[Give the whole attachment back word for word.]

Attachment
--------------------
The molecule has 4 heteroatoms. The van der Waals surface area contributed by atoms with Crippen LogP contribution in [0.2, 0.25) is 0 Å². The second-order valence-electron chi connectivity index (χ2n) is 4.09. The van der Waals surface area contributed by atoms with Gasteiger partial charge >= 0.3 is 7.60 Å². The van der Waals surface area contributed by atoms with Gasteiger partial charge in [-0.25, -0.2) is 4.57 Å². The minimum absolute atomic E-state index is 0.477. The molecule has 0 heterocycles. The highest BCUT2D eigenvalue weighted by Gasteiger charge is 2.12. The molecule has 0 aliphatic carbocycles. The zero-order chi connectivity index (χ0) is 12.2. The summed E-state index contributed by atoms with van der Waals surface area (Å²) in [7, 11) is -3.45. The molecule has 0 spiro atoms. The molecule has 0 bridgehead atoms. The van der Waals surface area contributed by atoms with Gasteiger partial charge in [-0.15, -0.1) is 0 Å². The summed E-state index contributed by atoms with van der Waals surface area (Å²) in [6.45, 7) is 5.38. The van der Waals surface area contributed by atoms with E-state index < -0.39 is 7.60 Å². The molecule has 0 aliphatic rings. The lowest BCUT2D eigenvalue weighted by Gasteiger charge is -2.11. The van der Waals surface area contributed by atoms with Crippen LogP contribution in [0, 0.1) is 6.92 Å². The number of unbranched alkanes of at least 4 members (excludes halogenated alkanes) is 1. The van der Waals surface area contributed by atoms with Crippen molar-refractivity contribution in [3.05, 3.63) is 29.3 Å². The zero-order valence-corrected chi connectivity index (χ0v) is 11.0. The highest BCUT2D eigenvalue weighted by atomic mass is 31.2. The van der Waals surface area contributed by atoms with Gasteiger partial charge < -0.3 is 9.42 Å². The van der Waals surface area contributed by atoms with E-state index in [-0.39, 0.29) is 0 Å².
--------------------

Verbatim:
The molecule has 4 heteroatoms. The van der Waals surface area contributed by atoms with Crippen LogP contribution in [0.2, 0.25) is 0 Å². The second-order valence-electron chi connectivity index (χ2n) is 4.09. The van der Waals surface area contributed by atoms with Gasteiger partial charge >= 0.3 is 7.60 Å². The van der Waals surface area contributed by atoms with Gasteiger partial charge in [-0.25, -0.2) is 4.57 Å². The minimum absolute atomic E-state index is 0.477. The molecule has 0 heterocycles. The highest BCUT2D eigenvalue weighted by Gasteiger charge is 2.12. The molecule has 0 aliphatic carbocycles. The zero-order chi connectivity index (χ0) is 12.2. The summed E-state index contributed by atoms with van der Waals surface area (Å²) in [7, 11) is -3.45. The molecule has 0 spiro atoms. The molecule has 0 bridgehead atoms. The van der Waals surface area contributed by atoms with Gasteiger partial charge in [-0.15, -0.1) is 0 Å². The summed E-state index contributed by atoms with van der Waals surface area (Å²) in [6.45, 7) is 5.38. The van der Waals surface area contributed by atoms with E-state index < -0.39 is 7.60 Å². The molecule has 0 aliphatic rings. The lowest BCUT2D eigenvalue weighted by Gasteiger charge is -2.11. The van der Waals surface area contributed by atoms with Crippen LogP contribution in [0, 0.1) is 6.92 Å². The number of unbranched alkanes of at least 4 members (excludes halogenated alkanes) is 1. The van der Waals surface area contributed by atoms with Crippen molar-refractivity contribution in [3.05, 3.63) is 29.3 Å². The zero-order valence-corrected chi connectivity index (χ0v) is 11.0. The highest BCUT2D eigenvalue weighted by atomic mass is 31.2. The van der Waals surface area contributed by atoms with Gasteiger partial charge < -0.3 is 9.42 Å². The van der Waals surface area contributed by atoms with E-state index in [-0.39, 0.29) is 0 Å².